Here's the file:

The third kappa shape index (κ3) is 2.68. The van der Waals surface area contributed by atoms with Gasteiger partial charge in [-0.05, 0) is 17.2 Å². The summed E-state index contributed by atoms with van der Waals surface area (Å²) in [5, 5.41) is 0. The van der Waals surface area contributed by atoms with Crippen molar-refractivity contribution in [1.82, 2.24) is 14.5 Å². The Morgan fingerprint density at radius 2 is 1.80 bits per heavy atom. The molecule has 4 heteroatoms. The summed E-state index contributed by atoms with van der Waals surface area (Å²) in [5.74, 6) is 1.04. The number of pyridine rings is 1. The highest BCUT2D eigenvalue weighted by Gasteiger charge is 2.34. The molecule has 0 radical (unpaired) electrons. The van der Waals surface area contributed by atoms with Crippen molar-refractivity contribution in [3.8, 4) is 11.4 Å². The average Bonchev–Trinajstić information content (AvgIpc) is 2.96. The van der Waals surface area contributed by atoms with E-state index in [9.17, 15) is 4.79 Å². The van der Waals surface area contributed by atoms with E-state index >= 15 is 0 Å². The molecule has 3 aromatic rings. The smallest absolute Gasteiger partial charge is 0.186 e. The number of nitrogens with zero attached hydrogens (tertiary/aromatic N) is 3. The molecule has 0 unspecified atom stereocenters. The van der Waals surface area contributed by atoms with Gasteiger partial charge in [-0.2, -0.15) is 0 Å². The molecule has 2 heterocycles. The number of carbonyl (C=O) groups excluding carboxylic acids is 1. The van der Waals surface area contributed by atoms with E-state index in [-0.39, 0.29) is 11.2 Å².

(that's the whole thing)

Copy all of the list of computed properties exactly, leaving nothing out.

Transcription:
The third kappa shape index (κ3) is 2.68. The van der Waals surface area contributed by atoms with Gasteiger partial charge in [-0.05, 0) is 17.2 Å². The summed E-state index contributed by atoms with van der Waals surface area (Å²) in [5, 5.41) is 0. The van der Waals surface area contributed by atoms with Crippen molar-refractivity contribution in [1.82, 2.24) is 14.5 Å². The Morgan fingerprint density at radius 2 is 1.80 bits per heavy atom. The molecule has 4 heteroatoms. The summed E-state index contributed by atoms with van der Waals surface area (Å²) in [5.74, 6) is 1.04. The number of pyridine rings is 1. The highest BCUT2D eigenvalue weighted by Gasteiger charge is 2.34. The molecule has 0 radical (unpaired) electrons. The van der Waals surface area contributed by atoms with Crippen molar-refractivity contribution in [3.8, 4) is 11.4 Å². The average Bonchev–Trinajstić information content (AvgIpc) is 2.96. The van der Waals surface area contributed by atoms with E-state index in [9.17, 15) is 4.79 Å². The van der Waals surface area contributed by atoms with E-state index >= 15 is 0 Å². The molecule has 3 aromatic rings. The smallest absolute Gasteiger partial charge is 0.186 e. The number of nitrogens with zero attached hydrogens (tertiary/aromatic N) is 3. The molecule has 0 unspecified atom stereocenters. The van der Waals surface area contributed by atoms with Gasteiger partial charge in [-0.2, -0.15) is 0 Å². The molecule has 2 heterocycles. The number of carbonyl (C=O) groups excluding carboxylic acids is 1. The van der Waals surface area contributed by atoms with E-state index in [-0.39, 0.29) is 11.2 Å².